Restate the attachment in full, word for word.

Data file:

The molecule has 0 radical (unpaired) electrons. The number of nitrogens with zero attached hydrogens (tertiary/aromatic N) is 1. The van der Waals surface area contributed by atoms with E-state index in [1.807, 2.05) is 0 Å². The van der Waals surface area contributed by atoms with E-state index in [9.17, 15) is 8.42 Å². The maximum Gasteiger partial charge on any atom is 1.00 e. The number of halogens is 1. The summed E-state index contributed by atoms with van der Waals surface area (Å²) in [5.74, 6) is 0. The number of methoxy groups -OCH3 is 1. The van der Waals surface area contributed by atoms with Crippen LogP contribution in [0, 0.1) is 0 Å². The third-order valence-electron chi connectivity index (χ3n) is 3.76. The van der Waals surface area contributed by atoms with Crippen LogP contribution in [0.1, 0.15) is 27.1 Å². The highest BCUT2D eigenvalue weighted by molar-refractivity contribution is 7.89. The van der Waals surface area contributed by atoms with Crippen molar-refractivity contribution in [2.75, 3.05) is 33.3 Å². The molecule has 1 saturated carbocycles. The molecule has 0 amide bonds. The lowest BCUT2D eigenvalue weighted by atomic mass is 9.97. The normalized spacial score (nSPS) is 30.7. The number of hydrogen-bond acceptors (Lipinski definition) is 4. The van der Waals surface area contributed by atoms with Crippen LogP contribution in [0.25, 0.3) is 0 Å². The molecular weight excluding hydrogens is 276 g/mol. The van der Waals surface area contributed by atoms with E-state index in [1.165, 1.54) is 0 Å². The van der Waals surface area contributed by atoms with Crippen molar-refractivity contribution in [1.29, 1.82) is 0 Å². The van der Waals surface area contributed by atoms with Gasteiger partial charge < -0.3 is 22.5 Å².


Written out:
The molecule has 0 radical (unpaired) electrons. The number of nitrogens with zero attached hydrogens (tertiary/aromatic N) is 1. The van der Waals surface area contributed by atoms with E-state index in [1.807, 2.05) is 0 Å². The van der Waals surface area contributed by atoms with E-state index in [9.17, 15) is 8.42 Å². The maximum Gasteiger partial charge on any atom is 1.00 e. The number of halogens is 1. The summed E-state index contributed by atoms with van der Waals surface area (Å²) in [5.74, 6) is 0. The number of methoxy groups -OCH3 is 1. The van der Waals surface area contributed by atoms with Crippen LogP contribution in [0, 0.1) is 0 Å². The third-order valence-electron chi connectivity index (χ3n) is 3.76. The van der Waals surface area contributed by atoms with Crippen LogP contribution in [0.1, 0.15) is 27.1 Å². The highest BCUT2D eigenvalue weighted by molar-refractivity contribution is 7.89. The van der Waals surface area contributed by atoms with Crippen molar-refractivity contribution in [2.75, 3.05) is 33.3 Å². The molecule has 1 saturated carbocycles. The molecule has 0 amide bonds. The lowest BCUT2D eigenvalue weighted by atomic mass is 9.97. The normalized spacial score (nSPS) is 30.7. The number of hydrogen-bond acceptors (Lipinski definition) is 4. The van der Waals surface area contributed by atoms with Crippen LogP contribution in [0.25, 0.3) is 0 Å². The molecular weight excluding hydrogens is 276 g/mol. The van der Waals surface area contributed by atoms with E-state index in [1.165, 1.54) is 0 Å². The van der Waals surface area contributed by atoms with Crippen molar-refractivity contribution in [1.29, 1.82) is 0 Å². The van der Waals surface area contributed by atoms with Gasteiger partial charge < -0.3 is 22.5 Å².